Tillage: Practices

Tillage the soil as little as possible

Some form of tillage, or herbicides, may be required the first time a field is cultivated. Subsequently, strategies can be put in place to avoid further soil disturbance.

The « no tillage » or « zero tillage » methods do not include mechanical tillage. Seeding is done by pushing the seeds into the soil, as it is done with sowing sticks or with an instrument that creates a narrow slit in which the seeds are placed.

Otherwise, various forms of « plough reduction » can be used. When the hoe is already used for weeding, reducing tillage would require less behavioural change than opting totally for no-till. In the systems of the Foundations for Agriculture and God’s Way of Agriculture, cultivation basins are dug with hoes. Hoes are also used to remove weeds when they are small, avoiding deep soil disturbance. The zaï hole system, developed in West Africa, also uses cultivation basins; although they require a lot of labour to dig them, they produce a crop on soil that would otherwise be too hard/crusted to allow the plants to grow.

In the event of flooding, CA can be practiced using raised permanent beds or ridges. Such an approach maintains the roots of the crops above the water table while avoiding the digging of new ridges each year. On steep slopes, these ridges are established along the contour line to reduce erosion. The seeds are sown on the upper part or on the sides of the ridges.

Combine reduced tillage with weed control practices

As mentioned above, weed control is important in no-till or reduced tillage systems. One way to monitor weeds is to use herbicides wisely. Although controversial, their use makes it possible to control weeds without disturbing the soil. Herbicides also reduce the work associated with weeding, which facilitates scaling up CA (Nyamangara et al., 2014). Challenges and concerns to be addressed include cost, availability, negative effects on soil microorganisms and weed resistance to herbicides. When herbicides are available, training will likely be required for safe and appropriate use. To minimize the environmental impact of herbicides, Bajwa (2014) suggests combining chemical weed control with approaches such as hand weeding, mulching, optimal crop spacing (to shade weeds) and cover crops.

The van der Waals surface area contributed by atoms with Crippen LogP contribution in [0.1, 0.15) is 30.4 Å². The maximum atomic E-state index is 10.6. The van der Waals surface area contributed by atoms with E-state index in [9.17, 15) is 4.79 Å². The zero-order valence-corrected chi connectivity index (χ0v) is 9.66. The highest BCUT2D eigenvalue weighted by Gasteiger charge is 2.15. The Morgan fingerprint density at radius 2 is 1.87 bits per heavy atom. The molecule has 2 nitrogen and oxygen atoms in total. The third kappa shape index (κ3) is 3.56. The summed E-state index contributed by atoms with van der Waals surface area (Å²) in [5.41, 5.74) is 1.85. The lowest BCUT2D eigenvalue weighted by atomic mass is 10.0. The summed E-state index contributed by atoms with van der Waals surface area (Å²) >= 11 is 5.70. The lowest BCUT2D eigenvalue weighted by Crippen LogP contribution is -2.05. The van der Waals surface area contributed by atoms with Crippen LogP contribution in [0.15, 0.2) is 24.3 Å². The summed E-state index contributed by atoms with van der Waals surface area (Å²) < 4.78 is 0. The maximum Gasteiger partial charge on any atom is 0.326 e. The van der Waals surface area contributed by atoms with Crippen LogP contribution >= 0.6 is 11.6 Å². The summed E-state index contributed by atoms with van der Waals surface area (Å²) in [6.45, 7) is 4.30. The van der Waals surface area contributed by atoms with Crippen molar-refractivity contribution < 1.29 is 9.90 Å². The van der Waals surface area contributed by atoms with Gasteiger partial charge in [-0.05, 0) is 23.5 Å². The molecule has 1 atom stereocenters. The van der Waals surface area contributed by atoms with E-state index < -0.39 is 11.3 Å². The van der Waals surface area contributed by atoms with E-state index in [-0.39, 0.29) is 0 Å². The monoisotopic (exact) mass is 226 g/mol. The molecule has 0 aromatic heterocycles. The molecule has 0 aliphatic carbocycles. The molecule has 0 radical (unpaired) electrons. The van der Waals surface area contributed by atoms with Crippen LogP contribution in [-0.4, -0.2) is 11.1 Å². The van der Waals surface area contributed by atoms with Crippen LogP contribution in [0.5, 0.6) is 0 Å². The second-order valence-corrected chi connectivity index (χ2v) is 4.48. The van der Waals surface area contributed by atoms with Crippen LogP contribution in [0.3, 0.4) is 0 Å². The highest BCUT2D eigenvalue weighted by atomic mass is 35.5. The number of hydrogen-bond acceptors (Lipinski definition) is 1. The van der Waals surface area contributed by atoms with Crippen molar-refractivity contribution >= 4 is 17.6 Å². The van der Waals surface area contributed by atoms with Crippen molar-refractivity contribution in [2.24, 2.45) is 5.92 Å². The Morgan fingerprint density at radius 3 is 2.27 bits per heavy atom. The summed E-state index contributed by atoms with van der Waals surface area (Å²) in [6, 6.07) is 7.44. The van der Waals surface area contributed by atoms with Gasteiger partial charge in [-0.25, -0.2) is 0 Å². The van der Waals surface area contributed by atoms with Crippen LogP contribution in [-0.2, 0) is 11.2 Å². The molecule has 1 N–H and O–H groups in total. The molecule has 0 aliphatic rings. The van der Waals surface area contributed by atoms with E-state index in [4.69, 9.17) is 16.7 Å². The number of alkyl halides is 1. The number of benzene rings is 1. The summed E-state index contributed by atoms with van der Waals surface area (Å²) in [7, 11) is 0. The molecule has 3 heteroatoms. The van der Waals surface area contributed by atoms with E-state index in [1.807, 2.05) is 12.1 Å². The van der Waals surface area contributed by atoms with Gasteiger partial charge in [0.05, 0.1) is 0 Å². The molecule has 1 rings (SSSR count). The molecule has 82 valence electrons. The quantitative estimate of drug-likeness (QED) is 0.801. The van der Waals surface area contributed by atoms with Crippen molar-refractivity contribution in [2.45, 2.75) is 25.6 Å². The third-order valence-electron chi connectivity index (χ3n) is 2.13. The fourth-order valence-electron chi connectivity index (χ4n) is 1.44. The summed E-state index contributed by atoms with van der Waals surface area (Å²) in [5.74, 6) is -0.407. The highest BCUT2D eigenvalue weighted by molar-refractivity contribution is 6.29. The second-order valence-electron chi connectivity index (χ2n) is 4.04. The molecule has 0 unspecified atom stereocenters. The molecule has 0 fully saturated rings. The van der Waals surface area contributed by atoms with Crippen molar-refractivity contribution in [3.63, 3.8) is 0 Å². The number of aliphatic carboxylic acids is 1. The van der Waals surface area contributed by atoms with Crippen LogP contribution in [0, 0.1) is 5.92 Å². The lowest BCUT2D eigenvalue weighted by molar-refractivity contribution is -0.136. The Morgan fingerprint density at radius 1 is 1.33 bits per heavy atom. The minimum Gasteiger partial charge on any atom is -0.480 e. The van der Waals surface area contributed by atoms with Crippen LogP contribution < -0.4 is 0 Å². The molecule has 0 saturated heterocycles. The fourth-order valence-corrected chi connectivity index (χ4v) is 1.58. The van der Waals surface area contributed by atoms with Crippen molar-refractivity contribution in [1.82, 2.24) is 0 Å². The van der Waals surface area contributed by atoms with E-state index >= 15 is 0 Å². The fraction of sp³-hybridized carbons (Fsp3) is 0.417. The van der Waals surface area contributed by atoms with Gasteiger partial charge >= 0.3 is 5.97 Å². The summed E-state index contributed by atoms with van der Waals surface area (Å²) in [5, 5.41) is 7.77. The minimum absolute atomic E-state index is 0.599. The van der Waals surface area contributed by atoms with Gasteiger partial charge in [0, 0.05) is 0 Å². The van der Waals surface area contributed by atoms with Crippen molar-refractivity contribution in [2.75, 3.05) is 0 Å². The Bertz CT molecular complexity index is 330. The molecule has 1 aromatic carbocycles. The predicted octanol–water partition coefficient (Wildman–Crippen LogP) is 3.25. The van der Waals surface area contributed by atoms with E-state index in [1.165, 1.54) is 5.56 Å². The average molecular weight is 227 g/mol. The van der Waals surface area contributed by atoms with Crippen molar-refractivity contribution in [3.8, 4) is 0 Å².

Some hand weeding methods require less work than deep weeding. In ECHO, we found that « Dutch hoes » were less laborious than conventional hoes to pull weeds. Dutch hoes cut weeds just below the soil surface, disturbing only a very shallow layer of soil. They also provide an easy way to weed the underside of a layer of plant mulch. Such tools could be manufactured by local metallurgists. Larger weeds can be cut close to the ground with a more traditional hoe or chopped with a machete.

Land Cover: Principles

Mulch can be any material that covers and protects the soil. The most applicable type of mulch for smallholder agriculture is plant matter, which can be either living (as in the case of cover crops) or dead (stem and leaf residues that remain after harvest). Due to competing uses for crop residues, mulch is the most difficult component of CA to apply. Without this, yield gains are still possible if the other two elements of CA are combined with fertilizer and effective pest control. Yet mulch is essential to the success of CA, benefiting farmers and their soils in important ways.

Weed control

Crop residues, if left on the soil surface, act as a barrier that blocks light and the emergence of weeds. The leaves of the ground cover also deprive weeds of light. Weeding is laborious and costly, so eliminating one or more weeding operations is significant. This is all the more true in the context of small-scale agriculture, where 50 to 70 percent of farmers’ working time is spent on manual weeding, and most weeding is done by women and children (Gianessi and Williams 2011).

Erosion of the soil

Mulch protects the soil from wind and water erosion, preserving the precious topsoil.

Soil temperature and humidity